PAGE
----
Fed up with years of waiting for Apple to implement anti-spam measures for iPhones, India’s telecom regulator TRAI threatened in July to ban iPhones from the country’s cellular networks if Apple didn’t approve a government-developed Do Not Disturb app by January 2019. With that deadline fast approaching, an Apple spokesperson in India has confirmed that the app become available today in the iOS App Store.
The app, titled TRAI DND – Do Not Disturb, promises to help Indian consumers curb unwanted phone calls and text messages — an issue that has become hugely problematic within the country. Reports have suggested that the average person receives upwards of 10 unwanted calls and messages in a given day, which the app combats by letting users join a “do not disturb” registry and allowing them to report unwanted contacts.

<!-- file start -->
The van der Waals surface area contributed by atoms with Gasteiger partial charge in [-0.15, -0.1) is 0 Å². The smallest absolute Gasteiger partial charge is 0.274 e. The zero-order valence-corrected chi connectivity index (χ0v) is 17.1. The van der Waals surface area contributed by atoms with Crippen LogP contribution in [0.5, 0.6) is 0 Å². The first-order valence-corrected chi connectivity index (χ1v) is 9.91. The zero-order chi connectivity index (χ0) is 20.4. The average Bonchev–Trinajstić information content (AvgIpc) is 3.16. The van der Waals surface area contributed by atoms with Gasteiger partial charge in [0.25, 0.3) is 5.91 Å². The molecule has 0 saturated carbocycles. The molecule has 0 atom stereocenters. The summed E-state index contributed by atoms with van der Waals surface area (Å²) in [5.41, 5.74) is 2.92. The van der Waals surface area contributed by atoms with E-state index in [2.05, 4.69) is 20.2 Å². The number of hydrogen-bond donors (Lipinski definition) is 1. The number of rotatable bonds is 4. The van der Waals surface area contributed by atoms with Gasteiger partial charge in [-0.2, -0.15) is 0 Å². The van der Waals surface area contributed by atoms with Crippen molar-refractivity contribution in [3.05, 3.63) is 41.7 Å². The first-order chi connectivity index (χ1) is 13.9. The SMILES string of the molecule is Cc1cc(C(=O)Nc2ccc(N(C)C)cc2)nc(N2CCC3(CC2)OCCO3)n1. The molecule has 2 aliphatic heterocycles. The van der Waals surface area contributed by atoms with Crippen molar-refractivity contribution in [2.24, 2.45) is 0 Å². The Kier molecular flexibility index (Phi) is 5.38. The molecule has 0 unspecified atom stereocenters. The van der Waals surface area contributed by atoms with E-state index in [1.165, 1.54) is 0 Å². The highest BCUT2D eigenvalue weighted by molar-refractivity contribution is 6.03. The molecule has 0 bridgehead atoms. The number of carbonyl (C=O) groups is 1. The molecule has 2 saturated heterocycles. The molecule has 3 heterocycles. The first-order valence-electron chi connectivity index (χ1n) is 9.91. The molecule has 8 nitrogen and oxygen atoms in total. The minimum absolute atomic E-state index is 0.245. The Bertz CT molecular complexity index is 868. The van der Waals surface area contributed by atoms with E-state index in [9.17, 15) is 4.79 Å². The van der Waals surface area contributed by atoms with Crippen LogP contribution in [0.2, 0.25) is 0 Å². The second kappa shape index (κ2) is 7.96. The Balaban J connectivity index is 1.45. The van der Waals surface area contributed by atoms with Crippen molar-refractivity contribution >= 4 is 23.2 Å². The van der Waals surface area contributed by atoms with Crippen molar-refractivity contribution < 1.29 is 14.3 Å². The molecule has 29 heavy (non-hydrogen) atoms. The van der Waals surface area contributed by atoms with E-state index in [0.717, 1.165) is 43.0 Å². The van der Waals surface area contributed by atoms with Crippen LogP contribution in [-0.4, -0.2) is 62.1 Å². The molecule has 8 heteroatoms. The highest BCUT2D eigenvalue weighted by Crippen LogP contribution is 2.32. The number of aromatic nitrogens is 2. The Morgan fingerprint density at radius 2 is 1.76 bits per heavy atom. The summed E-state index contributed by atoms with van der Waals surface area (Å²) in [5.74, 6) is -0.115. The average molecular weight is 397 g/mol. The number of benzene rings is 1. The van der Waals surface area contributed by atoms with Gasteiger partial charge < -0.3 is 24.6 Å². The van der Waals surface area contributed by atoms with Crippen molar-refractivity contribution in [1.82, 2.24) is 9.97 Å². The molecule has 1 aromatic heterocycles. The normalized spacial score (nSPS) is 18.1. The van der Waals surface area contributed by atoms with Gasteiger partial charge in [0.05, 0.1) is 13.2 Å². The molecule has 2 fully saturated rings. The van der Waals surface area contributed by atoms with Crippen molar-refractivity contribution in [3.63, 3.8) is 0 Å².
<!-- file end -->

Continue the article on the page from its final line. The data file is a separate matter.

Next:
India’s government tackled the problem years ago with its initial release of DND, which Google allowed into its Google Play Store back in 2016, and the country updated the app to version 2.0 earlier this year. But Apple wouldn’t allow the app to be released to iOS users, citing privacy concerns, though it agreed to cooperate on a version of the app that wouldn’t share a user’s call or message logs with Indian authorities.
It’s unclear whether the version of DND released in the App Store implements additional privacy protections beyond what was originally devised by TRAI. The registration process appears to leverage the SMS/Call Reporting framework Apple recently introduced into iOS, tying reporting directly into the Phone and Messages applications, and sharing only specific spam content with authorities. After users select spam calls or messages, DND will auto-create complaint text messages and send them to the appropriate carrier for processing, at no charge.
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